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14-293MR Wellington Capital's High Court appeal dismissed
The High Court of Australia has dismissed an appeal by Wellington Capital Limited (Wellington) challenging a decision of the Full Court of the Federal Court of Australia that found Wellington acted improperly in distributing shares in Asset Resolution Limited (ARL) to unit holders in the Premium Income Fund (PIF), for which it acts as the responsible entity.
In a unanimous decision handed down on 5 November 2014, the High Court agreed with ASIC that pursuant to the fund’s constitution Wellington could only lawfully make distributions to the PIF unit holders in cash and not in shares.
On 5 September 2012, Wellington announced that ARL had acquired $90.75 million in assets of the PIF, representing approximately 41% of the assets of the PIF, in return for which the PIF acquired all issued shares in ARL. Wellington also announced that immediately after the issuing of shares to the PIF, Wellington took steps to have the ARL shares distributed to PIF unit holders. Wellington did not consult with nor obtain the consent of unit holders prior to undertaking these transactions.
ASIC was concerned that Wellington acted beyond the powers set out in the PIF constitution by distributing the ARL shares to PIF unit holders.
In October 2012, ASIC unsuccessfully challenged the distribution of ARL shares to PIF unit holders in the Federal Court of Australia.
ASIC appealed the decision to the Full Court of the Federal Court, which in May 2013 overturned the original decision and declared that Wellington had acted without power in distributing the ARL shares to PIF unit holders.
Wellington sought leave to appeal the Full Court’s decision to the High Court, and leave was granted in November 2013. Wellington’s appeal to the High Court was heard in September 2014.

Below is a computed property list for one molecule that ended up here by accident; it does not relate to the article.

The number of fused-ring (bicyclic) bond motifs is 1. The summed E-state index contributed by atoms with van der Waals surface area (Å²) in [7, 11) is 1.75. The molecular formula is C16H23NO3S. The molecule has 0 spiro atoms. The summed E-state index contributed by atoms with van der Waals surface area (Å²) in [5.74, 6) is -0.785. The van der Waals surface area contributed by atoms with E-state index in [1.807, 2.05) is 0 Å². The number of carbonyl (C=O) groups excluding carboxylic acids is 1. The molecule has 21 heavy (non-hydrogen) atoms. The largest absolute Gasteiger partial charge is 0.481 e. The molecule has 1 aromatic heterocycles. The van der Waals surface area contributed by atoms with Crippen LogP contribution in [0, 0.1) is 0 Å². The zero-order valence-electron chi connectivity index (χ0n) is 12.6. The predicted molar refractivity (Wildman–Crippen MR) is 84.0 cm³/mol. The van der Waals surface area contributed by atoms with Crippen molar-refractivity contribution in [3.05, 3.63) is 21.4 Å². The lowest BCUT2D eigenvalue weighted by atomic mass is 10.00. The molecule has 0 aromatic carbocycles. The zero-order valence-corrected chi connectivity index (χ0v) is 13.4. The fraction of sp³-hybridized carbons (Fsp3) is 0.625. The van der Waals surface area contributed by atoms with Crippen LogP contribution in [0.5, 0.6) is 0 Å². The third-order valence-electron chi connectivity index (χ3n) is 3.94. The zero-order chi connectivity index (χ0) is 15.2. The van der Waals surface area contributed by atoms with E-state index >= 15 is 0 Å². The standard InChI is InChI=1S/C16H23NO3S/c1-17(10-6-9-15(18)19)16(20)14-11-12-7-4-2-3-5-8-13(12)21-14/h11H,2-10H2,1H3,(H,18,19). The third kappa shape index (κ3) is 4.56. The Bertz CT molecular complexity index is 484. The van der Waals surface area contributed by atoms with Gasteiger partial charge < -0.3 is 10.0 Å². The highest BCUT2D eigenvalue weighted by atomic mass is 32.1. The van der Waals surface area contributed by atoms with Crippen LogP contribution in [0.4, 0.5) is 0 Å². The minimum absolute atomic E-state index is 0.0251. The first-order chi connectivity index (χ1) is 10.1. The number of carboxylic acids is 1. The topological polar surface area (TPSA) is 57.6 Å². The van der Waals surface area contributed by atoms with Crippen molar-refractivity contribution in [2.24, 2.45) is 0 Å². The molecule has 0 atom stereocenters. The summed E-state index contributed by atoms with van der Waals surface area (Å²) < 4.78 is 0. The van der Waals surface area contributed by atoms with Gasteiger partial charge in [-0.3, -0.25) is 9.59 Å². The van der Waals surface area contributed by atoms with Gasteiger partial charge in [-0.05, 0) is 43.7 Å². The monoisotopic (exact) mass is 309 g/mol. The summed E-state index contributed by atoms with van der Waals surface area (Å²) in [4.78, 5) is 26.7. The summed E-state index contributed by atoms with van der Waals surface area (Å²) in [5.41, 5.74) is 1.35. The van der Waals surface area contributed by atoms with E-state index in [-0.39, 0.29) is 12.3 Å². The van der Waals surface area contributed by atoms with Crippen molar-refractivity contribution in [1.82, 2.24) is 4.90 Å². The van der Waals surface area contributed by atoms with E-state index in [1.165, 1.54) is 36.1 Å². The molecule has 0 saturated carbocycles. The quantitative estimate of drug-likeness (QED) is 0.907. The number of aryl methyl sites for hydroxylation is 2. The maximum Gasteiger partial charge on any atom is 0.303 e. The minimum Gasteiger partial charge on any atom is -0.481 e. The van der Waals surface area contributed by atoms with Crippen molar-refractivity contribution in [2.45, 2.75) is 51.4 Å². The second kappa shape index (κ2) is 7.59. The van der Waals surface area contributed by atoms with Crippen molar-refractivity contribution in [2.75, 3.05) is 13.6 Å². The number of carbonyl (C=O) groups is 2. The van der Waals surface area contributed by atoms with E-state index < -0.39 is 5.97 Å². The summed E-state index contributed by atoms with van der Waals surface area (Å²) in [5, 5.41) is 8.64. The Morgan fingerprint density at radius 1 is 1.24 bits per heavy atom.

In dismissing Wellington’s appeal, the High Court found that the distribution of the ARL shares to scheme members was beyond Wellington’s power and in contravention of the Corporations Act 2001.
ASIC Commissioner Greg Tanzer said, ‘This decision once again validates ASIC’s concerns with Wellington’s conduct.
‘The conclusion of this matter should also leave no doubt in the minds of responsible entities that ASIC expects them to exercise their powers in accordance with their constitution and the law.’
Wellington remains the responsible entity in respect of the balance of the assets of the PIF.
The action taken by ASIC, which has been the subject of consideration by the Federal Court, the Full Court of the Federal Court and the High Court, did not seek any remedy in relation to the original transfer of assets from PIF to ARL in exchange for shares. It was and remains for each unit holder, and anyone who may have purchased the shares from a unit holder in good faith, to determine whether to take any action in relation to the transfer to it of ARL shares.
ASIC will not be taking any further action arising out of the transfer of assets from the PIF to ARL.